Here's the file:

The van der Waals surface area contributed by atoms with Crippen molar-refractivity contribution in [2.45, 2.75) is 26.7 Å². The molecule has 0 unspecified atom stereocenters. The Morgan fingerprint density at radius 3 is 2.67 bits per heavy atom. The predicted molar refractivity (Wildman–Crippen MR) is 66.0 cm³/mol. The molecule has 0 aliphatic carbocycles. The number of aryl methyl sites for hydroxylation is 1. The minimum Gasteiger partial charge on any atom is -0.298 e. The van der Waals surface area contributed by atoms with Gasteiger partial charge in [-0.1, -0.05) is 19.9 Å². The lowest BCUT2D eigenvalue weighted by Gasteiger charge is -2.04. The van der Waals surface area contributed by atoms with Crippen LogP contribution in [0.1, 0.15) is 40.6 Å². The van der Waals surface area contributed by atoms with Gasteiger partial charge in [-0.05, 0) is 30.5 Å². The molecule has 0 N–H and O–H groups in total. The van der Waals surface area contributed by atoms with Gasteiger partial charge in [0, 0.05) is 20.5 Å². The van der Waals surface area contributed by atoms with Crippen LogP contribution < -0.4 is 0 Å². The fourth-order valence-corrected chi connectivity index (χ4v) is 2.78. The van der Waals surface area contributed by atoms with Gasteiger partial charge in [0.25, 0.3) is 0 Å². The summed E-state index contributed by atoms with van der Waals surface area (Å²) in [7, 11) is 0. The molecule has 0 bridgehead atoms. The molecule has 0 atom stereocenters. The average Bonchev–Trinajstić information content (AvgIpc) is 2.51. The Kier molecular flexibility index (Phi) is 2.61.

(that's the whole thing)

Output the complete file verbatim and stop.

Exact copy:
The van der Waals surface area contributed by atoms with Crippen molar-refractivity contribution in [2.45, 2.75) is 26.7 Å². The molecule has 0 unspecified atom stereocenters. The Morgan fingerprint density at radius 3 is 2.67 bits per heavy atom. The predicted molar refractivity (Wildman–Crippen MR) is 66.0 cm³/mol. The molecule has 0 aliphatic carbocycles. The number of aryl methyl sites for hydroxylation is 1. The minimum Gasteiger partial charge on any atom is -0.298 e. The van der Waals surface area contributed by atoms with Gasteiger partial charge in [-0.1, -0.05) is 19.9 Å². The lowest BCUT2D eigenvalue weighted by Gasteiger charge is -2.04. The van der Waals surface area contributed by atoms with Crippen LogP contribution in [0.1, 0.15) is 40.6 Å². The van der Waals surface area contributed by atoms with Gasteiger partial charge in [-0.05, 0) is 30.5 Å². The molecule has 0 N–H and O–H groups in total. The van der Waals surface area contributed by atoms with Gasteiger partial charge in [0, 0.05) is 20.5 Å². The van der Waals surface area contributed by atoms with Crippen LogP contribution < -0.4 is 0 Å². The fourth-order valence-corrected chi connectivity index (χ4v) is 2.78. The van der Waals surface area contributed by atoms with Gasteiger partial charge in [0.25, 0.3) is 0 Å². The summed E-state index contributed by atoms with van der Waals surface area (Å²) in [7, 11) is 0. The molecule has 0 bridgehead atoms. The molecule has 0 atom stereocenters. The average Bonchev–Trinajstić information content (AvgIpc) is 2.51. The Kier molecular flexibility index (Phi) is 2.61.